Margaret Atwood

10 Facts About Margaret Atwood

Margaret Atwood, huh? She wrote The Handmaid’s Tale. She’s won some awards. I think she’s Canadian.


If your Atwood knowledge needs a little freshening up, look no further. We’ve got you covered. Here are the ten quirkiest facts about Atwood.


1. Both of her parents were scientists.


Atwood’s mother, Margaret Dorothy, was a dietician and nutritionist in Nova Scotia, and her father, Carl Edmund Atwood, was an entomologist who focused on forests in particular. Growing up, Atwood spent a lot of time in woods of Canada, where her mother would teach her and her siblings. At eight years old Atwood began attending school full-time, but many of her reading and writing habits started before her formal education.


2. She wrote a comic called Angel Catbird about a cat-bird-person


'Angel Catbird'

Image Via Amazon


As a lifelong fan of comic books, Atwood finally wrote one of her own in 2016. Angel Catbird was illustrated by Johnnie Christmas and published by Dark Horse Comics. The story follows a genetic engineer named Strig Feleedus whose genes get mixed with a cat’s and an owl’s after an experiment goes awry. In the style of pulpy comics from back in the day, Atwood’s superhero adventure story sounds like tons of fun.


3. No, she doesn’t hate science fiction.


The divide between genre fans and literary fiction fans is perhaps most clear when looking at Atwood’s relationship with the sci-fi community. She has historically refused to classify The Handmaid’s Tale as a work of science fiction, preferring the label speculative fiction. She once stated sci-fi involves “talking squids in outer space.” Once this was written on her Wikipedia page, sci-fi fans have not been able to let it go. She has since amended her comments, while still maintaining there’s a difference between speculative and science fictions. In an introduction to the 2011 essay collection In Other Worlds: SF and the Human Imagination, Atwood writes that her work is speculative fiction rather than sci-fi “Not because I don’t like Martians . . . they just don’t fall within my skill set.” Let that be the final word. Please.


4. She wrote an opera.


Pauline Johnson

Pauline Johnson / Image Via Wikipedia


Along with her comic book cred, Atwood has experimented in opera writing. Commissioned in 2008 and premiered in 2014, Atwood’s Pauline was composed by Tobin Stokes and she wrote the libretto (story, words, etc.) The story follows the days before Canadian writer and performer Pauline Johnson’s death in 1913. How many writers can you think of who’ve written an opera?


5. She is Honorary President of the Rare Bird Club.


Atwood and her partner, novelist Graeme Gibson, were made Joint Honorary Presidents of BirdLife International’s Rare Bird Club. It’s not clear what exactly Atwood does for the Rare Bird Club, but BirdLife International is dedicated to the conservation of endangered bird species around the world (as the name would suggest). You can check out this video to learn more and Atwood makes a brief, endearing appearance.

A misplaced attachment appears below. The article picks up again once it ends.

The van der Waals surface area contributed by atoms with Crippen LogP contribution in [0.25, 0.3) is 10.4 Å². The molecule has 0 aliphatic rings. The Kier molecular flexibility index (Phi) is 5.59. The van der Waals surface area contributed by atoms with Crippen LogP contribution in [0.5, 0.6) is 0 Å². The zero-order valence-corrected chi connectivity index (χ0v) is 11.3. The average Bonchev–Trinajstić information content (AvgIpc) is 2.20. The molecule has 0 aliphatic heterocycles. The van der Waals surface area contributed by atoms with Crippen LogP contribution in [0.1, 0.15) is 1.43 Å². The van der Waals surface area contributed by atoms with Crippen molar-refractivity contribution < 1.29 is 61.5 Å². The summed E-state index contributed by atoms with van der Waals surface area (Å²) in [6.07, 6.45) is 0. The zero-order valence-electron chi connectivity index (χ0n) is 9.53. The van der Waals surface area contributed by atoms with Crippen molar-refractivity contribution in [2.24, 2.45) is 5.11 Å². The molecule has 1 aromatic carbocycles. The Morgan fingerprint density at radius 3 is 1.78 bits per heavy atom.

6. She lived in West Berlin during the Cold War.


In her wonderful interview with Emma Watson, Atwood spoke about her time writing The Handmaid’s Tale in 1984 while living in West Berlin. Answering whether or not her time in West Berlin inspired The Handmaid’s Tale, Atwood told Watson:


I had been thinking about it before I’d arrived, and at that time — when I was in West Berlin—I also visited Czechoslovakia and East Germany and Poland. They weren’t revelations, because being as old as I am I knew about life behind the Iron Curtain, but it was very interesting to be right inside, to sense the atmosphere….So it was very interesting to be there, but it wasn’t the primary inspiration.


7. She may or may not be descended from an alleged witch.


According to family lore, Atwood may be descended from a 17th-century Massachusetts woman who’d been accused of witchcraft. Her name was Mary Webster and she was sentenced to death by hanging. However, at the time they weren’t doing drop hangings. They would just hang the person up there and wait until they died. The night went by and, lo and behold, Mary survived. After that, she was called Half-Hanged Mary. Atwood’s not 100% sure this is true, but she can trace the Webster name back to John Webster, who was the fifth governor of Connecticut in the 17th-century. Connecticut’s not far from Massachusetts.


8. She is a student of military history.


The New Yorker’s profile of Atwood notes that she traveled around the world with Gibson and her daughter in 1976. Of particular interest is her stop in Afghanistan, where she stopped “to see the terrain where the British had been defeated.” That’s cool. When I go on vacation it’s usually to a theme park and it’s usually to eat fried things.


9. She doesn’t drive


Atwood’s life in her Toronto mansion seems weirdly ordinary. In lieu of driving, she walks all around her neighborhood, stopping to talk to her Canadian friends about life in town, and donating books upon books upon books to her local library. She’s a real townsperson despite her literary standing. A Man Booker winner who socializes with the little people, wow.


10. Northrop Frye helped get her career started in undergrad


When she was enrolled at the University of Toronto in undergrad, Atwood audited Canadian literary critic Northrop Frye’s course on the Bible and literature. Frye helped Atwood score a fellowship to Harvard, where she eventually worked on a doctoral dissertation titled “The English Metaphysical Romance.” But after two years, Atwood dropped out of Harvard and left her dissertation unfinished. It’s cool, though, because writing The Handmaid’s Tale counts as bigger and better things. Sorry, Harvard!


Feature Image Via Literary Hub